Red Sox-Yankees ‘Rivalry’ is D.O.A

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All right. Red Sox-Yankees this weekend.

(Checks Boston schedule for the next time the Rays are in town.)

Like all historic conflicts throughout sports history, the rivalry isn’t dead, only dormant, more marketing tool than truth these days. But even that department has to be troubled having to sell this weekend’s series between the third-place Yankees and fourth-place Red Sox in the Bronx.

Oh, wait, Jeter turned 40. Never mind.

As far as the rivalry is concerned, there’s nothing here, only glimmering reminders of the intensity and dislike that was not so long ago, the last time it rose from its hibernation and matured into appointment viewing every time the two teams met. “If only the Yankees could trade for David Price, pronto, and have him renew hostilities with David Ortiz, in the name of creating some intrigue for The Rivalry,” writes the Daily News’ John Harper.


Even in New York, where the rivalry was the darling of back pages throughout Manhattan, there’s acknowledgement that it is sleeping and that the real clash in the AL East is between the Red Sox and Rays, not the Red Sox and Yankees, even if Boston and Tampa may be holding the load in the division basement.

“I think there’ll be a pretty good buzz,” Yankees manager Joe Girardi told New York reporters. “[It’s] unusual only playing them a few times to this point. We haven’t seen them in a while. I always think there’s a buzz when they come in.”
But the only “buzz” worth even mentioning between the two teams this season, in which Boston has lost five of seven to New York, came when Yankees starter Michael Pineda was ejected – and summarily suspended – for his blatant use of pine tar at Fenway on April 23, less than two weeks after the Red Sox suspected – but never accused – the Yankee righty of using the substance during a strong performance (six innings, one earned run, seven strikeouts) at Yankee Stadium. Jacoby Ellsbury returned to Boston with his new New York mates, and the moment remains as memorable as last Tuesday’s lunch. The sometimes-suffocating atmosphere of this matchup had indeed been relived, an indiscernible air of complacency in its place.
The standings play a part; New York is three games in back of the Blue Jays, the Sox five games behind the Yankees, as does the fact that the Red Sox lead the Yankees 3-1 in recent World Series victories. A turnover factor is also in play, with the emerging characters not quite yet having made their marks on the rivalry. But as the middling Yankees find themselves in the mix, one game out of a wild card spot, the 36-43 Red Sox are seemingly already looking ahead to 2015, with deadline trades and the summon of youth on the horizon.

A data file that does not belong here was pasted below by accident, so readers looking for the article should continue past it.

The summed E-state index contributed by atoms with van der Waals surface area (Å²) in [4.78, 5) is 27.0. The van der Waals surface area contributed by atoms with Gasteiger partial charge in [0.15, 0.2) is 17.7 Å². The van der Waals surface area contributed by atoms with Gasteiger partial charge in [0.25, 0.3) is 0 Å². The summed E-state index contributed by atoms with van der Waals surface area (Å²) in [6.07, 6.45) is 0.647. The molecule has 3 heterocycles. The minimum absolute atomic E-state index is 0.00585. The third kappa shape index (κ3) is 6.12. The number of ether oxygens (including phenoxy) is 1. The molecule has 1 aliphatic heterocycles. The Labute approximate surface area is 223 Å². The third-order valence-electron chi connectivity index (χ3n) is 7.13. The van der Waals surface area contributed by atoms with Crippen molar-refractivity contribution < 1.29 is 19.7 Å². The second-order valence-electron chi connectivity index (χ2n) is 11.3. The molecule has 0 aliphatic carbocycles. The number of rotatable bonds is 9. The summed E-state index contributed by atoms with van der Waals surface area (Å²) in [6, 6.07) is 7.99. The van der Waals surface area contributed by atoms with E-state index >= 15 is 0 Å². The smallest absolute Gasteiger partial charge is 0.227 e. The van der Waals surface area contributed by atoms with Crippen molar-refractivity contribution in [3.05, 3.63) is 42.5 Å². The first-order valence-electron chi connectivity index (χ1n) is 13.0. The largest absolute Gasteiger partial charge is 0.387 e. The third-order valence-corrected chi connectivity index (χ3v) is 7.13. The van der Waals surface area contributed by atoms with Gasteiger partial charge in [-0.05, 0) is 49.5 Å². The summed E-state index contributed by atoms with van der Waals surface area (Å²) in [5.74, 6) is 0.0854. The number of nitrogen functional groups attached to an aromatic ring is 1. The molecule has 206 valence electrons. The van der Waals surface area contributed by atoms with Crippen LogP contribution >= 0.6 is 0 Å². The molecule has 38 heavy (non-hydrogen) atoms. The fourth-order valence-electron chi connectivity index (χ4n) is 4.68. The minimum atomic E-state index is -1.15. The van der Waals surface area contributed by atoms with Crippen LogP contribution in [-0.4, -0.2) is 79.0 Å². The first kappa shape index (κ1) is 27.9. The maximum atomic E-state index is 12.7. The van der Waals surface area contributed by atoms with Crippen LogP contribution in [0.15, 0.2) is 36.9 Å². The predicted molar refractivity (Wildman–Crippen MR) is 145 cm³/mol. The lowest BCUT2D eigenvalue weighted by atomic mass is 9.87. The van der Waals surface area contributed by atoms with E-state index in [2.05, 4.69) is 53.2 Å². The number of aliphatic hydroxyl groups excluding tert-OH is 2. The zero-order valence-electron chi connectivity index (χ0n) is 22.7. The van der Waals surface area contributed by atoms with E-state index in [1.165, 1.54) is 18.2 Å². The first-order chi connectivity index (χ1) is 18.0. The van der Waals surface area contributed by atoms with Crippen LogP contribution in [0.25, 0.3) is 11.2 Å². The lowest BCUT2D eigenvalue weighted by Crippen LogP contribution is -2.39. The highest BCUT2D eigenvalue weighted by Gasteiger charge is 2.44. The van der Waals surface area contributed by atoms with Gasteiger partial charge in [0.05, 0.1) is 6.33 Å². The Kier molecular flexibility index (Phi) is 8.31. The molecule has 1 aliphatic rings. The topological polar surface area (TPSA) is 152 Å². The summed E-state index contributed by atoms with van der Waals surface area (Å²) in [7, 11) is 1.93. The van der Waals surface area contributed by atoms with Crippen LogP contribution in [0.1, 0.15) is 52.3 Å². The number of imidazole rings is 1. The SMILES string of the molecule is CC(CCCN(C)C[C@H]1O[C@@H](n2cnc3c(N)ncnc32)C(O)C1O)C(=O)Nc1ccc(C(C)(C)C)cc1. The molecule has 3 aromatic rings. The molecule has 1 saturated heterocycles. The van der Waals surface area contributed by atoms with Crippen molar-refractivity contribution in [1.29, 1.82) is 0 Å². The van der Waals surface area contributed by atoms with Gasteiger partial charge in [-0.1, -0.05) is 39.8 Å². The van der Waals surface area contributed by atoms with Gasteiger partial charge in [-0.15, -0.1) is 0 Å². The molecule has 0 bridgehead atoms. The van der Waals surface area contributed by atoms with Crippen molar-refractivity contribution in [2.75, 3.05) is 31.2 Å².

Most of all, the rest of the AL East finally got better. First the Rays during the latter part of last decade; now the Blue Jays and Orioles, first and second in the division, respectively. The East is no longer dominated by two big-market clubs, but what’s better for baseball is asphyxiating the Red Sox-Yankees storyline.
“With the parity in the division, [whenever] two teams are playing in our division, it takes on huge importance, where maybe it wasn’t always that way,” Girardi said.
Saturday night’s Jon Lester (8-7)-Masahiro Tanaka (11-2) showdown will be a highlight, no doubt. But Brandon Workman (1-0) vs. Vidal Nuno (1-4) on Friday, and John Lackey (8-5) vs. Chase Whitley (3-1) doesn’t exactly scream “aces” from a Yankees perspective, though the way the Red Sox bats have carried themselves this season, Nuno and Whitley will probably inducted into Monument Park by the end of the weekend. In seven games, the Red Sox are hitting only .215 against Yankee pitching, though they have hit seven home runs in those games, 11 percent of their total season output (59).
With people immersed in the World Cup, the Celtics draft, Wimbledon (raises hand), and, admittedly to a much lesser extent, the Bruins’ approach to the NHL Draft, the Sox and Yanks have been put on the back burner of our collective sports psyches. With the Patriots opening training camp in just about a month, the Red Sox’ time in the spotlight is waning, an afterthought team escaping wrath thanks to the results of a year ago. Heck, there isn’t even Pineda’s shenanigans to look forward to, with the righty on the shelf until at least August. Forget waking up the damned Bambino, let the poor man sleep until there’s something to look forward to.
The Red Sox and Yankees are playing this weekend? Great.
Sox are in Tampa starting July 25.

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